MILWAUKEE -- In the wake of Clayton Kershaw's latest October stumble, Dodgers manager Dave Roberts was asked if the small velocity variation between the lefty's fastball and slider makes it easier for high-quality teams to attack."There is something to the similar velocities and the margin for error," Roberts said. "Clayton's
MILWAUKEE -- In the wake of Clayton Kershaw's latest October stumble, Dodgers manager Dave Roberts was asked if the small velocity variation between the lefty's fastball and slider makes it easier for high-quality teams to attack.
"There is something to the similar velocities and the margin for error," Roberts said. "Clayton's got weapons -- whether it's using both sides of the plate, whether it's changing eye level, whether it's the breaking ball. That's the challenge for him, to continue to exploit hitters' weaknesses, because there's one side of going to your strength, and there's another of exploiting a weakness. Clayton has the ability to do both, and now it's up to us to move forward with that."
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Kershaw's inability over the years to develop a true changeup, despite repeated attempts, is more obvious since his fastball velocity has dipped. Messing with a hitter's timing is critical to pitching success, and that's the entire purpose of a changeup. His average fastball this year was 90.7 mph, the slider was 88 mph.
Roberts was hesitant to weigh in on whether Kershaw's difficulties in the postseason (8-8, 4.26 ERA) makes pitching in October a greater challenge.
"I can see that he wants to pitch well in the postseason," Roberts said. "He's very conscious of certain narratives out there. Does he feel extra motivation or incentive to pitch well in the postseason? Maybe. But when he takes the baseball, I don't think that's in the forefront of his mind. It's what it always is, to execute a pitch."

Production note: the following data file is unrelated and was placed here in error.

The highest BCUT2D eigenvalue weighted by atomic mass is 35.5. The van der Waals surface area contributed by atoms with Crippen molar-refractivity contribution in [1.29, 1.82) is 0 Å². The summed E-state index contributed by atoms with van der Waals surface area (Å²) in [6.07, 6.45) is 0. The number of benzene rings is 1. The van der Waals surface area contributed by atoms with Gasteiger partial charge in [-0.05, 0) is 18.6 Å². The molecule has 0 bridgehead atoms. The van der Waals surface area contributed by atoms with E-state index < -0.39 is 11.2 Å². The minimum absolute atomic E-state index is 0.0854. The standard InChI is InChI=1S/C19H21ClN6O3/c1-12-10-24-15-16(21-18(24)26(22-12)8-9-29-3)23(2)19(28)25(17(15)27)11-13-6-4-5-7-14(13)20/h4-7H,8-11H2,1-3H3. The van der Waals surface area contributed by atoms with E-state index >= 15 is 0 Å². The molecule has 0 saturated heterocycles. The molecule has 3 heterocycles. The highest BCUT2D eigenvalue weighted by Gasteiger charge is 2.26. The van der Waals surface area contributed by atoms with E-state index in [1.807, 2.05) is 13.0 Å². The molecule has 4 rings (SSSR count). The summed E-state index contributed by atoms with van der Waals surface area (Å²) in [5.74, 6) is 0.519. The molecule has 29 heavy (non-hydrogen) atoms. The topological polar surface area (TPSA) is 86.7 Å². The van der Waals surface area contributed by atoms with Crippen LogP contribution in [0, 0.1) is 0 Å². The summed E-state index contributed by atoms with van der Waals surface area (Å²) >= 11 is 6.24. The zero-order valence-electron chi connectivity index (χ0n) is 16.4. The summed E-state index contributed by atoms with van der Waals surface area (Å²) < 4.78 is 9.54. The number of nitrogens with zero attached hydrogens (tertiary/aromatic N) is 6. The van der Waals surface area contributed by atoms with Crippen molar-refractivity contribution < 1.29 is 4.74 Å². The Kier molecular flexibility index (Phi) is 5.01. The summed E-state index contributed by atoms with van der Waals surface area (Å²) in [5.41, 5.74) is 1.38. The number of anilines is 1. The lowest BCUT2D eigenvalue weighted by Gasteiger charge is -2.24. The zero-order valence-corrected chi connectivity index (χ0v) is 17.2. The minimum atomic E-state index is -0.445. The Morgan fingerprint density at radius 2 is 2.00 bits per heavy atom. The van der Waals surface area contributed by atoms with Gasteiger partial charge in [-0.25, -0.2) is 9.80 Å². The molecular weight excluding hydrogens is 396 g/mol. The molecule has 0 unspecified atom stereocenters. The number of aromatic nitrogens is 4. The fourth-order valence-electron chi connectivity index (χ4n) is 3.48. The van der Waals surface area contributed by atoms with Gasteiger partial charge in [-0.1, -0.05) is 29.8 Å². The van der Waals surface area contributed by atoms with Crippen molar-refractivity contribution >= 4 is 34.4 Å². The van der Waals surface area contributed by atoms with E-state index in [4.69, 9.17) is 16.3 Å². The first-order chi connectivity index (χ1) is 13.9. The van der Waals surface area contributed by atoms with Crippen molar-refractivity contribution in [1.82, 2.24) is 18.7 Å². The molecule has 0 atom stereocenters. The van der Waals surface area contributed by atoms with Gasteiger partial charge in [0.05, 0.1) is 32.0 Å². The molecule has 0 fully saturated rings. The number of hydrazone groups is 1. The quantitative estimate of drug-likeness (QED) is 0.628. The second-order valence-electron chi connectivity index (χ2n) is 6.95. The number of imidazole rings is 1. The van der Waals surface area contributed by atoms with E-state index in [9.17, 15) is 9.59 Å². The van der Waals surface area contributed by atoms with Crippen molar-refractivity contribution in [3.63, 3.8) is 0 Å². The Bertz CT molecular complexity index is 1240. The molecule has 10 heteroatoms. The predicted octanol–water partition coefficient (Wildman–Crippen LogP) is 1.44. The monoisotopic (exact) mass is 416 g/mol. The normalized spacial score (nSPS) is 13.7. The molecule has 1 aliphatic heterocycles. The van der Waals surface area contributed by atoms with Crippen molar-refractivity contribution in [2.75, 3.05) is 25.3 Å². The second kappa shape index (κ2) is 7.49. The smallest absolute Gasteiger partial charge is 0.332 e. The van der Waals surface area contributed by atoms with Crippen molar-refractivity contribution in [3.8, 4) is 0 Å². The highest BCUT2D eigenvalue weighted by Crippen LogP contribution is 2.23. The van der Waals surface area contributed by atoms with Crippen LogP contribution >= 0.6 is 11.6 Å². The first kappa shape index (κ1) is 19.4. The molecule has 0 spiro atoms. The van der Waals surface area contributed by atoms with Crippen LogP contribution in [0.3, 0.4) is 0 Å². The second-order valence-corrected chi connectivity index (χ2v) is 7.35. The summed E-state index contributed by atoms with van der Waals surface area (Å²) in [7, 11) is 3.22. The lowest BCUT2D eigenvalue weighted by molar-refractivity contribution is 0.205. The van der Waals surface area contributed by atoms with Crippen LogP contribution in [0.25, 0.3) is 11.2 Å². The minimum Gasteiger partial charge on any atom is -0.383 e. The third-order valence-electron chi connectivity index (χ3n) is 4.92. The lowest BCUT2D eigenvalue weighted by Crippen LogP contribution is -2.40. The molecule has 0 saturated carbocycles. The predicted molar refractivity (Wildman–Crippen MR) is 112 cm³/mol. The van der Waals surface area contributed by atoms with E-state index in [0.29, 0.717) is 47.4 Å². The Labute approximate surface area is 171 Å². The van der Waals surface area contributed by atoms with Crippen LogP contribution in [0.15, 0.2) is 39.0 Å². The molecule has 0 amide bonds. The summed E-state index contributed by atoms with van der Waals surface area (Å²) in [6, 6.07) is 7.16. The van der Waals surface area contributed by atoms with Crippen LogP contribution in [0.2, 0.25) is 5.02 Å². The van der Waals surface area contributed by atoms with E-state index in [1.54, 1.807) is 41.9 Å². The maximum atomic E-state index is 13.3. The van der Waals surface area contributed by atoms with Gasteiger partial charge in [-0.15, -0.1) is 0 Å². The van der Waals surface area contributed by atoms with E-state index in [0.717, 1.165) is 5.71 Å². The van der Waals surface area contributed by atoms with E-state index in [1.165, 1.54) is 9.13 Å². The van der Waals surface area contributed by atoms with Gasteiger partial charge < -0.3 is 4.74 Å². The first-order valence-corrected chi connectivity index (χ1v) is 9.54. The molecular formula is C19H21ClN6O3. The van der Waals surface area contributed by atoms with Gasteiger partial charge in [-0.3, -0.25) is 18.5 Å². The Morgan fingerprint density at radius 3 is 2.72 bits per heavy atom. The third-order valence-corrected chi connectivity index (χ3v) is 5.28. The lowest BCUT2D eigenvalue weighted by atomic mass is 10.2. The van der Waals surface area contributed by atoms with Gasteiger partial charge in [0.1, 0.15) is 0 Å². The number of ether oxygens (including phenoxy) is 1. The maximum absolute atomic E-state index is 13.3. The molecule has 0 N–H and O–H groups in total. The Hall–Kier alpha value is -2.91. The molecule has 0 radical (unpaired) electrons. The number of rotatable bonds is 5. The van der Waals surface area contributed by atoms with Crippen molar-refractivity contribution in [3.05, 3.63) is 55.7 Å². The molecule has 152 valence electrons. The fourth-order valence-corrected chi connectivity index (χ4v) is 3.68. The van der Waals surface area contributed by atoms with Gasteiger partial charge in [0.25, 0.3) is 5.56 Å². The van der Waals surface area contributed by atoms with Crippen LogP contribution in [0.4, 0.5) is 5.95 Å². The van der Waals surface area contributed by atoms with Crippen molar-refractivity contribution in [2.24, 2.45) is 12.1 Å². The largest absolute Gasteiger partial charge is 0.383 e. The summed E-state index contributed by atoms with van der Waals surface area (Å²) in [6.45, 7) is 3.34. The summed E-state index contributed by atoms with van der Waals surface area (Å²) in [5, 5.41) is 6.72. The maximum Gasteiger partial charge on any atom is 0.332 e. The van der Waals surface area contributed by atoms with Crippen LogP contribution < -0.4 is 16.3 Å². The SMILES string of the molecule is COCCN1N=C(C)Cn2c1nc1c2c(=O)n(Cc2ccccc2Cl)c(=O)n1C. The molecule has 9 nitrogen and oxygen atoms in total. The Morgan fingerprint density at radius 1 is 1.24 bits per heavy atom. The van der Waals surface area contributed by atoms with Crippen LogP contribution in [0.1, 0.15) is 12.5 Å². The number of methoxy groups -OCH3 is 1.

Grandal sits following rough Game 1
It is not a coincidence that the Dodgers started Austin Barnes over Yasmani Grandal at catcher in Game 2. Grandal allowed two passed balls and committed two errors in a 6-5 loss in Game 1.
"There were a couple points in the game I think that it sped up on him a little bit," Roberts said. "He started every playoff game up to this point, but to have this battery with Austin, I really feel good about [it]. To have [Grandal] sit for half a game and potentially be ready to hit later or something like [that] I feel great about."
Roberts had little explanation for Grandal's struggles blocking and catching the ball, but he opined that Grandal's ability to frame pitches as well as any catcher in the Majors might be a factor.
"I think at times that's plausible, especially when you're trying to catch a low strike or steal a ball down below the zone," Roberts said. "You compromise sometimes catching the ball. I think not only him, but catchers across the league, are guilty of that, too. Because the pitch framing is at such a premium right now and we can quantify that, so catchers, whether they admit it or not, are very mindful of the pitch framing."
Grandal caught Dodgers left-hander Hyun-Jin Ryu 11 times in the regular season, with Ryu posting a 2.61 ERA. Barnes caught him four times, and Ryu compiled a 0.38 ERA with Barnes.
Roberts said he liked Barnes over Grandal because Barnes has "got some history" with Brewers left-hander Wade Miley.
There is some history there, but not much. Barnes has one hit in four career plate appearances against Miley. Barnes went 1-for-2 with a single on July 31 at Dodger Stadium and lined out twice on July 20 at Miller Park.
Grandal, meanwhile, is 3-for-13 with one double, one home run, three RBIs, two walks and two strikeouts (.872 OPS) against Miley.
Catcher was not the only notable lineup change for the Dodgers. They turned to Yasiel Puig in right field, a relatively rare start for him against a left-hander. It put Chris Taylor in center field, taking the place of struggling Cody Bellinger, who is 0-for-15 this postseason.
"With Yasiel, it was more of I like him against Miley," Roberts said. "I think he's a low-ball hitter. I think he can stay in the strike zone. The left-handed velocity is not what Miley features. I like the defense in right field. And I think Yasiel is also going to bring some energy today."
Fields stays ready
Josh Fields hasn't been on the roster for either series this postseason, but the Dodgers have the reliever working like he will be.
Fields pitched in a simulated game last Sunday and on Saturday morning threw a bullpen session, so he will be ready if the Dodgers reach the World Series, or sooner if an injury replacement is needed.
Ken Gurnick has covered the Dodgers for MLB.com since 2001.
Todd Zolecki is a reporter for MLB.com. Follow him on Twitter, Instagram and Facebook.